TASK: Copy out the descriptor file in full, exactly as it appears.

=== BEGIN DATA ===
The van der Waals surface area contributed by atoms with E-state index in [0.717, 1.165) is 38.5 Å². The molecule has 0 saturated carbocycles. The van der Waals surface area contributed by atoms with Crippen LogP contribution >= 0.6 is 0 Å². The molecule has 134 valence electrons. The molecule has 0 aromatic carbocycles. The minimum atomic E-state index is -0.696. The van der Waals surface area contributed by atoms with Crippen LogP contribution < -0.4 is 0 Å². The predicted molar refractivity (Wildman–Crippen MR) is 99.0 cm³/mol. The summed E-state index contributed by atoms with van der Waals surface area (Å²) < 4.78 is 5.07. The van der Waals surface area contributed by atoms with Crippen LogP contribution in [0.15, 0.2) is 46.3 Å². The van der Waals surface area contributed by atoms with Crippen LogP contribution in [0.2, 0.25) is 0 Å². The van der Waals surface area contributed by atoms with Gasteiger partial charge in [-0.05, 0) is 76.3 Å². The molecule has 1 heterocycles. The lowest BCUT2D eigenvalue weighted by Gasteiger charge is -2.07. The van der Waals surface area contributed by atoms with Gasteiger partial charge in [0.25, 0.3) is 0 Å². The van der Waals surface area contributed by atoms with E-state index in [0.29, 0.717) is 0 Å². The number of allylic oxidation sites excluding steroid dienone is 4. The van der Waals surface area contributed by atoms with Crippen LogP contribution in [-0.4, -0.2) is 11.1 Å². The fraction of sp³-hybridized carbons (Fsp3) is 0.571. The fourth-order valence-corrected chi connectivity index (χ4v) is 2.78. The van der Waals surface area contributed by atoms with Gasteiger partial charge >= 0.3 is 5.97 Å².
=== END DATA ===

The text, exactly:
The van der Waals surface area contributed by atoms with E-state index in [0.717, 1.165) is 38.5 Å². The molecule has 0 saturated carbocycles. The van der Waals surface area contributed by atoms with Crippen LogP contribution >= 0.6 is 0 Å². The molecule has 134 valence electrons. The molecule has 0 aromatic carbocycles. The minimum atomic E-state index is -0.696. The van der Waals surface area contributed by atoms with Crippen LogP contribution < -0.4 is 0 Å². The predicted molar refractivity (Wildman–Crippen MR) is 99.0 cm³/mol. The summed E-state index contributed by atoms with van der Waals surface area (Å²) < 4.78 is 5.07. The van der Waals surface area contributed by atoms with Crippen LogP contribution in [0.15, 0.2) is 46.3 Å². The van der Waals surface area contributed by atoms with Crippen LogP contribution in [0.2, 0.25) is 0 Å². The van der Waals surface area contributed by atoms with Gasteiger partial charge in [-0.05, 0) is 76.3 Å². The molecule has 1 heterocycles. The lowest BCUT2D eigenvalue weighted by Gasteiger charge is -2.07. The van der Waals surface area contributed by atoms with Gasteiger partial charge in [0.25, 0.3) is 0 Å². The van der Waals surface area contributed by atoms with E-state index in [0.29, 0.717) is 0 Å². The number of allylic oxidation sites excluding steroid dienone is 4. The van der Waals surface area contributed by atoms with Crippen LogP contribution in [-0.4, -0.2) is 11.1 Å². The fraction of sp³-hybridized carbons (Fsp3) is 0.571. The fourth-order valence-corrected chi connectivity index (χ4v) is 2.78. The van der Waals surface area contributed by atoms with Gasteiger partial charge >= 0.3 is 5.97 Å².